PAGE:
Months After Norway’s Beach Handball Uniform Protest, the Bikini Requirement Is Officially Gone


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In July, the Norwegian women’s beach handball team drew international attention when the athletes refused to wear the sport’s mandatory bikini uniforms — and were fined as a result. Months later, their bravery has paid off. Per a change in the International Handball Federation rule book, women will now be required to wear fitted shorts during competition instead of bikinis.

The bikini rule smacked of sexism from the get-go, particularly because men’s beach handball players have always been permitted to wear loose shorts and tank tops that cover their whole torso. The women, though? They were specifically required to wear bikini bottoms “with a close fit and cut on an upward angle toward the top of the leg” and tank tops that showed their midriff. When Norway’s team chose to break the rules and wear shorts during a match in July, each player was fined 150 euros as punishment, causing an uproar in the international sports community.

Now, though, the long journey to change these rules — Norway had been pushing for it since 2006 — will end in success. As of January 2022, women will be able to wear “short tight pants with a close fit” and a “body fit tank top” during games, with no requirement on length. In a call with NBC News, Norwegian Handball Federation President Kare Geir Lio praised the change as “a real and symbolic step” away from gender inequality in handball. The women players he spoke with agreed that they can play better in shorts and are “very satisfied” that they can now choose the length, he said.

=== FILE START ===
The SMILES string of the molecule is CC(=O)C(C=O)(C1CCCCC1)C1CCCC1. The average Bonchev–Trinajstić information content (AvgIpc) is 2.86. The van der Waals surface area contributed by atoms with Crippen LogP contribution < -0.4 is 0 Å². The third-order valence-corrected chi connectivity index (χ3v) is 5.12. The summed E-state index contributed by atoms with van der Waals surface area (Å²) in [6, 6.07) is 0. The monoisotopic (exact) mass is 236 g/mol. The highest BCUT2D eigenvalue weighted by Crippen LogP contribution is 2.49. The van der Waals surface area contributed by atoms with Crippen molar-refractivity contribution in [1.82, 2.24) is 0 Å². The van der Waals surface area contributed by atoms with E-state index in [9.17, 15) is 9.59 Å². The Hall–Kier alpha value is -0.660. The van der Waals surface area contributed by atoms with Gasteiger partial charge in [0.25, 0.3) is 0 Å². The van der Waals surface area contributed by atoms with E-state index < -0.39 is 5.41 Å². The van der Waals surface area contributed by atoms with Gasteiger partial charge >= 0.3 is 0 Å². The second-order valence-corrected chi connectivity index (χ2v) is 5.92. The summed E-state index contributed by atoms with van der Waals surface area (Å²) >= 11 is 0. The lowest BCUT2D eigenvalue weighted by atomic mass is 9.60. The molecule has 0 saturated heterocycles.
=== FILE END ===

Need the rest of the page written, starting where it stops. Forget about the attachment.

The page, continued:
It was the women of team Norway’s protest, and the unexpected spotlight it turned on the sport, that helped convince the federation to make this long-needed change, which was agreed upon in early October. “I think it’s good for the game, but first of all, it’s good for the women,” Lio said, “and it’s good for how we treat each other in sports.” Even though athletes shouldn’t have to speak out to get equal treatment (see: the “weight rooms” provided to NCAA women’s basketball players), it shows what kind of wholesale change is possible when they come together to fight for equality in sport.

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